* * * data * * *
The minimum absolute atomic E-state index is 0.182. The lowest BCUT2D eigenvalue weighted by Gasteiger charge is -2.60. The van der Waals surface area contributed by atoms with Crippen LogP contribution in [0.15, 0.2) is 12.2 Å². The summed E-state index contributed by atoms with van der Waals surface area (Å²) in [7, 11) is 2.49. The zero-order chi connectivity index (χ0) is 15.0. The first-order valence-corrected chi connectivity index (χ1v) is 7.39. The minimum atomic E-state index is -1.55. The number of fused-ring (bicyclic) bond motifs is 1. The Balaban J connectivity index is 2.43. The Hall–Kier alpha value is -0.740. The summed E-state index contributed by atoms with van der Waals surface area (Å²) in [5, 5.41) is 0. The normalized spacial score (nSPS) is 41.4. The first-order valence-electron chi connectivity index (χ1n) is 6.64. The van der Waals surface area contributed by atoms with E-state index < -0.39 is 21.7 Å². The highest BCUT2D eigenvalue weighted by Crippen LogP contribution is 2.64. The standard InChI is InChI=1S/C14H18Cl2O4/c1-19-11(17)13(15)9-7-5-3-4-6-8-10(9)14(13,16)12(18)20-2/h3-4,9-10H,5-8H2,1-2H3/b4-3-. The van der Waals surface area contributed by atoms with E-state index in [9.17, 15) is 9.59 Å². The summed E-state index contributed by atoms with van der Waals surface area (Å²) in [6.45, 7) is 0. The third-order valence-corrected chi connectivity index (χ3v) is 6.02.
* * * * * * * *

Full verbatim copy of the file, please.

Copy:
The minimum absolute atomic E-state index is 0.182. The lowest BCUT2D eigenvalue weighted by Gasteiger charge is -2.60. The van der Waals surface area contributed by atoms with Crippen LogP contribution in [0.15, 0.2) is 12.2 Å². The summed E-state index contributed by atoms with van der Waals surface area (Å²) in [7, 11) is 2.49. The zero-order chi connectivity index (χ0) is 15.0. The first-order valence-corrected chi connectivity index (χ1v) is 7.39. The minimum atomic E-state index is -1.55. The number of fused-ring (bicyclic) bond motifs is 1. The Balaban J connectivity index is 2.43. The Hall–Kier alpha value is -0.740. The summed E-state index contributed by atoms with van der Waals surface area (Å²) in [5, 5.41) is 0. The normalized spacial score (nSPS) is 41.4. The first-order valence-electron chi connectivity index (χ1n) is 6.64. The van der Waals surface area contributed by atoms with E-state index < -0.39 is 21.7 Å². The highest BCUT2D eigenvalue weighted by Crippen LogP contribution is 2.64. The standard InChI is InChI=1S/C14H18Cl2O4/c1-19-11(17)13(15)9-7-5-3-4-6-8-10(9)14(13,16)12(18)20-2/h3-4,9-10H,5-8H2,1-2H3/b4-3-. The van der Waals surface area contributed by atoms with E-state index in [9.17, 15) is 9.59 Å². The summed E-state index contributed by atoms with van der Waals surface area (Å²) in [6.45, 7) is 0. The third-order valence-corrected chi connectivity index (χ3v) is 6.02.